Let’s talk about teeth
Looking after our teeth is important and should be a life-long commitment. Keeping healthy teeth will allow us to eat (function) and smile (aesthetic) confidently. Most head and neck cancers are treated with surgery or radiotherapy or, a combination of both. Chemotherapy is also considered, and increasingly used to enhance the effects of radiotherapy in some cases.
Head and neck cancer treatment can affect the health of our teeth (oral health). Radiotherapy causes both immediate side-effects with our oral health, as well as long-term sequelae, which includes dry mouth, increased risks of dental caries (tooth decay), and osteoradionecrosis. Hence, for anyone who completed head and neck radiotherapy, it is essential to be proactive in preventive dental care. The following oral health preventive measures should not be overlooked:
- Brushing your teeth with fluoride toothpaste
Tooth brushing should be carried out morning and night using a fluoride containing toothpaste. As dry mouth is likely to continue to be a problem following radiotherapy, the use of high fluoride toothpaste will protect our teeth. Dentist would usually recommend the use of Colgate Neutraflour 5000 toothpaste. After brushing, try not to rinse out your mouth. If you can tolerate toothpaste around your mouth, please spit out only and leave the residual toothpaste around your teeth. The mechanism of fluoride action is to strengthen the enamel layer of our teeth, and prevent dental caries.
- Recommendations for a dry mouth
Keeping our mouth moist is vital for good oral health. A dry mouth can be uncomfortable when it comes to eating and talking. Aim to drink 6-8 glasses (or equivalent) of water per day. More importantly, try and maintain a moist mouth at all time. One can consider using sugar-free chewing gum or lozenges to stimulate the salivary glands. Alternatively the use of cooking oil with oral lubrication is a simple and effective way to help with dry mouth. A teaspoon of cooking oil or making up a “mouth spray” using a clean plastic spray bottle filled with water and cooking oil can be useful. It is also recommended to continue with the use of baking soda mouthrinse long-term. There are also specific products which are available to help your mouth feel less dry. Please discuss with your dentist about using the right products, for example GC Dry Mouth gel, Oral 7 Moisturising products, Xerostom Mouthspray etc.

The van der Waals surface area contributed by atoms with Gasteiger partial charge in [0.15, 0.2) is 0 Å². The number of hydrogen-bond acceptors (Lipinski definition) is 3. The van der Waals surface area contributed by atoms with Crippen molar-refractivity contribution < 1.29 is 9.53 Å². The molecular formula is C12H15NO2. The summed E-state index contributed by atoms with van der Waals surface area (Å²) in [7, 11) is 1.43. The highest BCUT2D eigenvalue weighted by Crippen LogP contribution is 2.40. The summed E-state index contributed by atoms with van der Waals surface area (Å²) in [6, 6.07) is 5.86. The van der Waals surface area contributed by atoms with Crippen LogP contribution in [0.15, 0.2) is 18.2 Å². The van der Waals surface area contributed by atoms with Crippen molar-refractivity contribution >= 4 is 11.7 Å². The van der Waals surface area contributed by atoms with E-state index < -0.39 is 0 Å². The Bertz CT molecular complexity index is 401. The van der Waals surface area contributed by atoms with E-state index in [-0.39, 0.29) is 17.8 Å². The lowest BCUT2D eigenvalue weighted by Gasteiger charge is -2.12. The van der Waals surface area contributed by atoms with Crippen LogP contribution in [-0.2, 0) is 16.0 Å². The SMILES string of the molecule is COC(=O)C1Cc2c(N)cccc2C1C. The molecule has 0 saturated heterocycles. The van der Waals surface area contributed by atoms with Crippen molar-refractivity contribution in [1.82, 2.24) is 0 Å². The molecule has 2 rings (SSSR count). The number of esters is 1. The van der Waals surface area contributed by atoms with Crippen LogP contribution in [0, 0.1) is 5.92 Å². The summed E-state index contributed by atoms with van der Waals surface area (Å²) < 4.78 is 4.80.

- Watch what you eat
Avoid or minimise sweet and acidic foods. If not, eat sweet or sticky foods only around your main meal times (i.e. three times daily). Avoid snacking throughout the day. Acidic foods include wines, juices and many soda drinks (carbonated beverages). Every time we eat, our mouth becomes acidic. Teeth can dissolve in an acidic mouth. In normal circumstance, we depend on our saliva to neutralise the acidic environment in our mouth. This is achieved by
the minerals present in our saliva through the dynamic process of remineralisation. In a dry mouth, where there is less saliva, the remineralisation process is reduced, which results in increase risks of dental caries. Hence, by watching what we eat and also the frequency of eating/snacking, this can help to minimise the risks of dental caries. Using fluoride containing toothpaste is vital. Consider rinsing your mouth with baking soda mouthrinse (especially after each meal) can reduce the acids and help prevent dental caries.
- Regular dental visits
It is important to visit your dentist regularly following radiotherapy. Advise your dentist you had completed head and neck radiotherapy. Your dentist will check your teeth and should implement a strict dental hygiene care plan and preventive programme including fluoride treatments. Frequent dental maintenance appointments in a timely manner are imperative. A 3-6 monthly dental check-up initially is recommended. Once oral health is maintained, the recall appointment can be extended. Do not wait until you have a problem with your teeth as the destruction of teeth can be rapid and difficult to control especially in a dry mouth. Moreover dentist can also screen for any new pathology or recurrence with your dental check-up.
- Understand your risks of osteoradionecrosis
Osteoradionecrosis (ORN) can be described as bone death. It is perhaps the most severe complication of radiotherapy. The process of ORN can be spontaneous or result from trauma. Trauma can be caused by poorly fitting dentures or an invasive dental procedure like dental extraction. Removal of teeth following radiotherapy put patients at risk of ORN and should be avoided if possible. It is important to have your teeth checked prior to starting radiotherapy, so any teeth with poor prognosis can be removed in a timely manner to avoid ORN.
The risk of ORN does not diminish with time, and hence do not allow a dentist to extract a tooth following radiotherapy without consulting with your radiation oncologist. The radiation oncologist can advise on the radiation field and dose to your teeth specifically, which determine the risks of ORN. ORN is a painful and debilitating condition, and can be difficult to treat and manage.
Head and neck radiotherapy may result in multiple unpleasant early or late side effects affecting our oral health. This can impact on general wellbeing and quality of life. Looking after our teeth following radiotherapy cannot be over emphasised and a proactive preventive oral hygiene plan is mandatory. Look after our teeth today. It is not too late to start now.
Dr Guo Ling BDS, DClinDent (SND) Hospital Dental Surgeon | Auckland Regional Hospital and Specialist Dentistry